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Does passing vodka through a Brita filter really improve its taste?

The widespread TikTok hack claims that pouring cheap vodka through a Brita filter will transform it into top-shelf liquor. Science claims otherwise.

For many people “cheap” and “tastes good” are the main requisites when choosing an alcoholic drink. So, it is not a surprise that the Brita filter hack caught the internet’s attention — including mine. The premise is simple: grab your mickey of Smirnoff and your Brita pitcher and it is time to DIY!

This hack went viral on TikTok this past month, accumulating millions of views. TikTok users filmed themselves explaining the hack, “when you combine these two, you get something that tastes like water but acts like vodka” while pouring their low-end vodka into a Brita pitcher and claiming that it came out tasting just like water. The immediate reaction is for viewers to try it for themselves, ‘stitching’ their reactions to the original video. With hundreds of reactions to this hack, I found myself hearing a lot of conflicting reviews: some swore by this trick and others insisted that it did nothing.

Like most content on TikTok, the ‘Brita Hack’ also falls victim to the typical trend cycle. A quick search reveals that this idea has been around since the early 2000s. In fact, it was so popular that MythBusters did an episode debunking the idea that “you can turn low-grade vodka to high-grade vodka with six filters of a carbon filter.” In the episode, they run a double-blind test where three judges try samples of a low-end vodka that has been filtered one to six times, with an unfiltered shot and a high-end alternative acting as controls. The expert was able to identify exactly which shot was which, placing them in order of number of filtrations. To less-trained tastebuds, the ranking was more of a mix. They conclude the episode with gas chromatography results confirming that there was no fundamental chemical difference between the filtered and unfiltered vodka. This answered some of my questions, but I wanted to get down to the nitty gritty.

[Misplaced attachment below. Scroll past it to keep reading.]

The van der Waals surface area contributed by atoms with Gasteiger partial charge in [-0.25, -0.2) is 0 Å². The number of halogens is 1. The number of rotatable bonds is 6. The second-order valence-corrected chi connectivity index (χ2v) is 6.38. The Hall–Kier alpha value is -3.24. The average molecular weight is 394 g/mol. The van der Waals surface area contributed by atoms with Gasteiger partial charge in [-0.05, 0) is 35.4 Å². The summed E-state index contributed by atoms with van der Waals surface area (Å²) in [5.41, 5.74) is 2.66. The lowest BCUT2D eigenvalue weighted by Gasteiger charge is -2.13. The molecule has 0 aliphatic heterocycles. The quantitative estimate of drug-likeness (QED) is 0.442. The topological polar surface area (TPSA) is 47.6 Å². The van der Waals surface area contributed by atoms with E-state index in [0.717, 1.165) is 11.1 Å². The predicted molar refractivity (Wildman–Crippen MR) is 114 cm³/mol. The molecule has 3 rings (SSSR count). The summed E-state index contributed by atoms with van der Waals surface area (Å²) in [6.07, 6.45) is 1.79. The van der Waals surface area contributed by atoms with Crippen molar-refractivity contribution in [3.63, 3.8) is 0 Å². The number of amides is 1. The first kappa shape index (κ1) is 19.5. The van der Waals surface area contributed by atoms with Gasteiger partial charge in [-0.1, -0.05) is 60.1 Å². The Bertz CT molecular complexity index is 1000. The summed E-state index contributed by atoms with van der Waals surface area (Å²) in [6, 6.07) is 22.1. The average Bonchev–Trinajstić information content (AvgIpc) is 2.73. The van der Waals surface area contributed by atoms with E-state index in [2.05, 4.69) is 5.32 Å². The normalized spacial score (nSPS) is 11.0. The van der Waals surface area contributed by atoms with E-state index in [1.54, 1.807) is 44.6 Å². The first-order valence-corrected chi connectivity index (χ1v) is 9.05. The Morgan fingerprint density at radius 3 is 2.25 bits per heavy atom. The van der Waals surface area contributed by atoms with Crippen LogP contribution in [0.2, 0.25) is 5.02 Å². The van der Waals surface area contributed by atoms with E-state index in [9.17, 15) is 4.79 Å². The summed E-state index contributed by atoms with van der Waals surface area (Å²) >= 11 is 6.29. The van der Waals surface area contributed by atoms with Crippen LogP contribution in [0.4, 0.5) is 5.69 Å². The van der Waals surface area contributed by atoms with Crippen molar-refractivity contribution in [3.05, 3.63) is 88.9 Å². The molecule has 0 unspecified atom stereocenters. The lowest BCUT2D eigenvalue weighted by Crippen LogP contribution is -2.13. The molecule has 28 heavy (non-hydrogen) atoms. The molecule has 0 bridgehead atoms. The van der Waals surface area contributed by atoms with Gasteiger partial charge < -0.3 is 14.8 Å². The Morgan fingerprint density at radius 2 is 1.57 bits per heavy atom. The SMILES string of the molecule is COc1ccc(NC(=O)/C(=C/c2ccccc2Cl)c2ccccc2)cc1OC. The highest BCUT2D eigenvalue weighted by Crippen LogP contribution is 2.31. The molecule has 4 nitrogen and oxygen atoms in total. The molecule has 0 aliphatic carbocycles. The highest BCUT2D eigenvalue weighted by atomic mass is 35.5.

To better understand this mystery, I went back to the basics. How is vodka made? How do Brita filters work? And why do people disagree about how well this hack works?

Traditionally, vodka is made from fermented and distilled grain like wheat, rye, or corn. Other starting ingredients on the market include potato or other fruits or vegetables. No matter the raw material, the end product is a clear liquor with no distinct flavor. The quality of the beverage is characterized by the level of purity (ie. The lack of impurities) which consumers know as how ‘smoothly’ the drink goes down. Ideally, vodka is made up of just water and ethanol, but realistically there are minor compounds called congeners that leave the liquid impure. Some examples include esters, aldehydes, methanol, acetates, and acetic acid, all of which alter the final flavor slightly. Some have claimed that the Brita filter works by removing these congeners from less-pure vodka, improving the taste, and preventing the next-day hangover. This isn’t entirely true.

When it comes to the hangover claim, most studies point to ethanol and methanol as the main culprits. High levels of congeners have been implicated in the severity of the hangover, but they really aren’t the driving force to the porcelain throne.